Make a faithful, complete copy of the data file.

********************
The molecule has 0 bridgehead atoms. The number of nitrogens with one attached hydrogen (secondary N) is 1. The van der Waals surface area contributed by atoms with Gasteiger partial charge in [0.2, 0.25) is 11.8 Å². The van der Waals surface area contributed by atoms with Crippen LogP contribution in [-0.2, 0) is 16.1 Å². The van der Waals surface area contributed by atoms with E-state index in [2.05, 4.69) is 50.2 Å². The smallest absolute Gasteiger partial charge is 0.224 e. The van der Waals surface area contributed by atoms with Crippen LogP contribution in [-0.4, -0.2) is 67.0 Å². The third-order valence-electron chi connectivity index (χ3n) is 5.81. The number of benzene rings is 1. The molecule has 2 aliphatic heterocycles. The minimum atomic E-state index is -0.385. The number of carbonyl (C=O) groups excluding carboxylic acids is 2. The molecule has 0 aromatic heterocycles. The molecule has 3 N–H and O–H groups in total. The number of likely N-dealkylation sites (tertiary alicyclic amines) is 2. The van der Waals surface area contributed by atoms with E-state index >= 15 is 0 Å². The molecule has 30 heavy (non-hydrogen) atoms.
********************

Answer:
The molecule has 0 bridgehead atoms. The number of nitrogens with one attached hydrogen (secondary N) is 1. The van der Waals surface area contributed by atoms with Gasteiger partial charge in [0.2, 0.25) is 11.8 Å². The van der Waals surface area contributed by atoms with Crippen LogP contribution in [-0.2, 0) is 16.1 Å². The van der Waals surface area contributed by atoms with E-state index in [2.05, 4.69) is 50.2 Å². The smallest absolute Gasteiger partial charge is 0.224 e. The van der Waals surface area contributed by atoms with Crippen LogP contribution in [-0.4, -0.2) is 67.0 Å². The third-order valence-electron chi connectivity index (χ3n) is 5.81. The number of benzene rings is 1. The molecule has 2 aliphatic heterocycles. The minimum atomic E-state index is -0.385. The number of carbonyl (C=O) groups excluding carboxylic acids is 2. The molecule has 0 aromatic heterocycles. The molecule has 3 N–H and O–H groups in total. The number of likely N-dealkylation sites (tertiary alicyclic amines) is 2. The van der Waals surface area contributed by atoms with E-state index >= 15 is 0 Å². The molecule has 30 heavy (non-hydrogen) atoms.